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Over the course of its life, Windows Vista has taken a load of abuse—much of which is deserved.
One area we’ve seen both Intel and AMD affected is power management. In AMD’s case, enabling Cool’n’Quiet technology on its original Phenom processors caused a sizable performance hit as Vista’s scheduler moved threads from active to idle cores running at half-speed in a process called migration.
Why did it do this? In order to maintain the symmetry of a system under full load, you don’t want I/O to become dependent on just one core. If you keep threads rotating between cores running at their maximum performance (this whole concept goes out the window when you start talking about spinning cores down), you get better responsiveness.
This was an implementation decision made during Microsoft’s Windows NT kernel design, and based on our experiences with both processor vendors' hardware, it wasn't considered a "feature" to either company. Of course, it affected Intel in a much different way than AMD. The problem Intel had in Vista was one of power consumption. For every migration, you have to write-combine the Nehalem architecture’s L3 cache, which costs power.
This changes with Windows 7 and a feature called ideal core. If a task’s needs are being addressed by one core, the operating system will let you stay there. This means two things to Intel: first, you don’t use power on the migration, and second, idle cores are able to remain in a C6 state. Purportedly, this migration fix alone will yield an extra 10 to 15 minutes of battery life on Nehalem-based notebooks, though this won’t become a major issue until the mobile dual-core Arrandale launches later this year. Perhaps more interesting, though, is that processors without C6 will not realize this gain (including AMD’s CPUs).
Core parking is a second optimization, based on the observation in previous operating systems that you might have four cores running background processes at 10% utilization each. The idea is to load all of those tasks onto one core and let the others idle if operating load levels allow for it. Now, you can see how these two features working together might have a significant impact on power, as ideal core prevents rabid thread migration, while core parking optimizes loading. Taken together, the pair intelligently maximizes the number of idle cores, and then keeps them from being spun up unnecessarily, yielding the theoretical power gains.
If you want to know more about the changes incorporated into Windows 7, check out this interview with Mark Russinovich, a Technical fellow for Microsoft.
We’re Making The Switch
Based on reader feedback to Windows Vista, access to the final Windows 7 code, and great app compatibility with our current benchmark suite, we updated as many software versions as possible and made the leap to Windows 7 for our review here (along with the gaming analysis of CrossFire and SLI graphics configurations, published separately).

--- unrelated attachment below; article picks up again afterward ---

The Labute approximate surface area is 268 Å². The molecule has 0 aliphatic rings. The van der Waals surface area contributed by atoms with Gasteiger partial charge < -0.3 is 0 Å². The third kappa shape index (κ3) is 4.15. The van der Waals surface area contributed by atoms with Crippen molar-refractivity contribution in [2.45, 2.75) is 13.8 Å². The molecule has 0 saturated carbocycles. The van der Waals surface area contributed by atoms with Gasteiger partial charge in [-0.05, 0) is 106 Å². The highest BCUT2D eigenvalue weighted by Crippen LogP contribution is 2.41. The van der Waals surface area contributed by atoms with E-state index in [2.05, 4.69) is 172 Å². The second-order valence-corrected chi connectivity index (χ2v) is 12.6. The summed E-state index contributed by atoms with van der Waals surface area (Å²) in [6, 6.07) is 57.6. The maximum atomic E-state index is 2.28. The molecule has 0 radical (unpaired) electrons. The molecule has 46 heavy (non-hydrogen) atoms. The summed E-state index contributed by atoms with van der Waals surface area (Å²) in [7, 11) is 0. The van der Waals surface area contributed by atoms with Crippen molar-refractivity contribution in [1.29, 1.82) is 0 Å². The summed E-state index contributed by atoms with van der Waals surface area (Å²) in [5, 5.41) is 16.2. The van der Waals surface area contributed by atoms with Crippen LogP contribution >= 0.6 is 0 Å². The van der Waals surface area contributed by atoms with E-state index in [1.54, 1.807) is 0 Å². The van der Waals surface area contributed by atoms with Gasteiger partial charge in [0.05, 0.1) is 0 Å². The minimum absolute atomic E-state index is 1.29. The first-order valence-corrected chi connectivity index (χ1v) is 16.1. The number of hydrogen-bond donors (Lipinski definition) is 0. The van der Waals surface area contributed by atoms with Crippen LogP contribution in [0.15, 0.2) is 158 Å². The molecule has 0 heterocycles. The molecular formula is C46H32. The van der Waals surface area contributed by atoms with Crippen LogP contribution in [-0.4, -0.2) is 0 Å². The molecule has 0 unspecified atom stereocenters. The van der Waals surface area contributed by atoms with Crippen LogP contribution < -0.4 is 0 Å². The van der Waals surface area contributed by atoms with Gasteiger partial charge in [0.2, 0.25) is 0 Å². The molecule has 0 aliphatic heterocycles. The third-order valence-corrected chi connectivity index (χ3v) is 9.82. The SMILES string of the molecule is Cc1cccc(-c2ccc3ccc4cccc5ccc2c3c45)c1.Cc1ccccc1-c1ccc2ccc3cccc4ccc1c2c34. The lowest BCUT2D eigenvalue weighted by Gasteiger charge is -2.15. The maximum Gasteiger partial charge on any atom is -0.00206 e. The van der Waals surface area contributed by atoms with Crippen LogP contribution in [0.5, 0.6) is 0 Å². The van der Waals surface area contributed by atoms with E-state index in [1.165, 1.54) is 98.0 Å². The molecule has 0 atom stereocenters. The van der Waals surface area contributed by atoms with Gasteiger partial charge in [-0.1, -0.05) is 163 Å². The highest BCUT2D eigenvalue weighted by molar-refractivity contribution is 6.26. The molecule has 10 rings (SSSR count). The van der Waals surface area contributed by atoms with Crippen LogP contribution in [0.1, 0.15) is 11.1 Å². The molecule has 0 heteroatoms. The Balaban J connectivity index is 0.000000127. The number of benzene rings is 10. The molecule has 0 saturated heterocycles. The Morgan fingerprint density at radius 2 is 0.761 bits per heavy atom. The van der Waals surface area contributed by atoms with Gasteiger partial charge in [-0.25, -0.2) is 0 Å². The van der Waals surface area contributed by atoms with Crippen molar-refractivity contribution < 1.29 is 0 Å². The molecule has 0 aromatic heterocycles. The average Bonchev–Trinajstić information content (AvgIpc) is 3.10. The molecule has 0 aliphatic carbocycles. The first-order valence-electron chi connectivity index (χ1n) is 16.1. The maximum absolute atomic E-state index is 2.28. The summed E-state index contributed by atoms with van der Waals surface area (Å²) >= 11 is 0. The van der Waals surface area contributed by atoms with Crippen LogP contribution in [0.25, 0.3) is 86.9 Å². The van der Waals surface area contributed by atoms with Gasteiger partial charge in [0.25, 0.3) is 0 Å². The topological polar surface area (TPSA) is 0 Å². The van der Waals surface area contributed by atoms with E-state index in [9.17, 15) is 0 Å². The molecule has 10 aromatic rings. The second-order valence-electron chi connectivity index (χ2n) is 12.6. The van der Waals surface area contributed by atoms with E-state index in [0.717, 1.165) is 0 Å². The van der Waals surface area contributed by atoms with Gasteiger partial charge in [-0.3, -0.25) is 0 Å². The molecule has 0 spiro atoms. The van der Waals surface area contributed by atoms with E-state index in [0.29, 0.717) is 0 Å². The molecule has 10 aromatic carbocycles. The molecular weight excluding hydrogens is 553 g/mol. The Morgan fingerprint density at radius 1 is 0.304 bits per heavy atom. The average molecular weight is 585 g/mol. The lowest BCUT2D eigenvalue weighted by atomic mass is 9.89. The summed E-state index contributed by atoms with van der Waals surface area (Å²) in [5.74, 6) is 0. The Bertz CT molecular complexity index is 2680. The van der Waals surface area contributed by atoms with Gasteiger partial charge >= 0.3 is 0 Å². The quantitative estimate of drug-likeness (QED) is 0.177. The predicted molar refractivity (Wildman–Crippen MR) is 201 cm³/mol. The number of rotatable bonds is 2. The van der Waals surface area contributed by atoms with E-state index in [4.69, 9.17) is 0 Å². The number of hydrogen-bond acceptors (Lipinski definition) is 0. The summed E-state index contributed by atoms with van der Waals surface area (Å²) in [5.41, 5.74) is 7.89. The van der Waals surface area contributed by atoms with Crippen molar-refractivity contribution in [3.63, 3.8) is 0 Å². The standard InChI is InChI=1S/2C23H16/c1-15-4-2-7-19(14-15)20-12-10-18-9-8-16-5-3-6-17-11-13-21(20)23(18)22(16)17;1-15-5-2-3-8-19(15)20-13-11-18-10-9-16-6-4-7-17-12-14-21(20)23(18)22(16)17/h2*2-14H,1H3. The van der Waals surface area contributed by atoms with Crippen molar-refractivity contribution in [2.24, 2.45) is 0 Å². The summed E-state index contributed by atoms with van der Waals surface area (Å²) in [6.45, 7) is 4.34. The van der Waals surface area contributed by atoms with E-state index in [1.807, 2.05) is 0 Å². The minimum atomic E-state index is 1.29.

But before we did, we wanted to quantify these power-saving claims from Intel for ourselves. So, we logged runs of PCMark Vantage on clean drives with an install of Windows Vista updated to Service Pack 2 and the Windows 7 RTM code, both x64 builds.
The results were actually counter to what we expected. The Windows 7-based build averaged six watts higher over the course of its run, but finished the test three minutes faster than the Vista machine. Also noteworthy, though, is that when the Windows 7 machine has a chance to idle (which is where we'd expect to see ideal core and core parking actually having an effect), it does dip down lower than the Windows Vista box.
We checked these results over with Intel, and came away with the following interpretation: the Windows 7 P-state promotion policies are more aggressive than Vista's, meaning a Windows 7 system ramps to Turbo Boost faster, resulting in the better performance and higher power consumption. At idle, the previously-discussed features enable the Windows 7 config to dip below the idle power draw of the Vista machine.
Overall, though, Windows 7 actually averages higher power consumption in this experiment, even if it simply idles for the three minutes while the Vista box finishes its run. We are fairly certain of why, exactly, this is, but will hold off on comment until we're able to present power data substantiating the claim. However, that doesn't change the fact that, in this case, Windows 7 won't be cutting your power bill. In order to show Windows 7 cutting consumption, we'd have to spend a lot more time at idle (admittedly more representative of how most PCs are typically used), replace a certain component, or disable certain settings in the OS.